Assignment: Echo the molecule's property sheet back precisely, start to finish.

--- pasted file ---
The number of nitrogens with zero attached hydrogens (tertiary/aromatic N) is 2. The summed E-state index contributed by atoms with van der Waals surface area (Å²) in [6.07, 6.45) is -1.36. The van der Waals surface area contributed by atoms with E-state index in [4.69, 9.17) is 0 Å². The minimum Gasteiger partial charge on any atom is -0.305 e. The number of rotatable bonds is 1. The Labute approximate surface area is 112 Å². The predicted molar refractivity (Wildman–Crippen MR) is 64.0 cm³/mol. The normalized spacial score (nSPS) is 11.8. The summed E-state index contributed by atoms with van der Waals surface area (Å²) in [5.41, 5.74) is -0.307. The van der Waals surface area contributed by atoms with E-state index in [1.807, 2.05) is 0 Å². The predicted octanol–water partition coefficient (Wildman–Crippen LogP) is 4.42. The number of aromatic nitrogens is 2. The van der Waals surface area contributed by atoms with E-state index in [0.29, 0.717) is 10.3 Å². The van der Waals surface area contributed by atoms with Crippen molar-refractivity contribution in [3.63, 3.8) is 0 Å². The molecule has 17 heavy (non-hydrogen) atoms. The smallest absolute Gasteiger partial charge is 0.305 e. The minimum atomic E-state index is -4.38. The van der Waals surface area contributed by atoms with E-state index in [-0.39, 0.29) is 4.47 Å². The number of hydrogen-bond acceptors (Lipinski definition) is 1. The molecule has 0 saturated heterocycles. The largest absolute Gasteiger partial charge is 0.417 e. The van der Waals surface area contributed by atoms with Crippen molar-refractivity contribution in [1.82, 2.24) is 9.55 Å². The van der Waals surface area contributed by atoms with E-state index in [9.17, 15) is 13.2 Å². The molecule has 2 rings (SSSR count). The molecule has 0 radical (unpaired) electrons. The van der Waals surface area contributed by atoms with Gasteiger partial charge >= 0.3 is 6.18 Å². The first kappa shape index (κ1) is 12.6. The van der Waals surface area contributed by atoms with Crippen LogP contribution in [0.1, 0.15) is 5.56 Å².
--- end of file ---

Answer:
The number of nitrogens with zero attached hydrogens (tertiary/aromatic N) is 2. The summed E-state index contributed by atoms with van der Waals surface area (Å²) in [6.07, 6.45) is -1.36. The van der Waals surface area contributed by atoms with E-state index in [4.69, 9.17) is 0 Å². The minimum Gasteiger partial charge on any atom is -0.305 e. The number of rotatable bonds is 1. The Labute approximate surface area is 112 Å². The predicted molar refractivity (Wildman–Crippen MR) is 64.0 cm³/mol. The normalized spacial score (nSPS) is 11.8. The summed E-state index contributed by atoms with van der Waals surface area (Å²) in [5.41, 5.74) is -0.307. The van der Waals surface area contributed by atoms with E-state index in [1.807, 2.05) is 0 Å². The predicted octanol–water partition coefficient (Wildman–Crippen LogP) is 4.42. The number of aromatic nitrogens is 2. The van der Waals surface area contributed by atoms with E-state index in [0.29, 0.717) is 10.3 Å². The van der Waals surface area contributed by atoms with Crippen molar-refractivity contribution in [3.63, 3.8) is 0 Å². The molecule has 17 heavy (non-hydrogen) atoms. The smallest absolute Gasteiger partial charge is 0.305 e. The minimum atomic E-state index is -4.38. The van der Waals surface area contributed by atoms with E-state index in [-0.39, 0.29) is 4.47 Å². The number of hydrogen-bond acceptors (Lipinski definition) is 1. The molecule has 0 saturated heterocycles. The largest absolute Gasteiger partial charge is 0.417 e. The van der Waals surface area contributed by atoms with Crippen molar-refractivity contribution in [1.82, 2.24) is 9.55 Å². The van der Waals surface area contributed by atoms with E-state index in [9.17, 15) is 13.2 Å². The molecule has 2 rings (SSSR count). The molecule has 0 radical (unpaired) electrons. The van der Waals surface area contributed by atoms with Gasteiger partial charge >= 0.3 is 6.18 Å². The first kappa shape index (κ1) is 12.6. The van der Waals surface area contributed by atoms with Crippen LogP contribution in [0.1, 0.15) is 5.56 Å².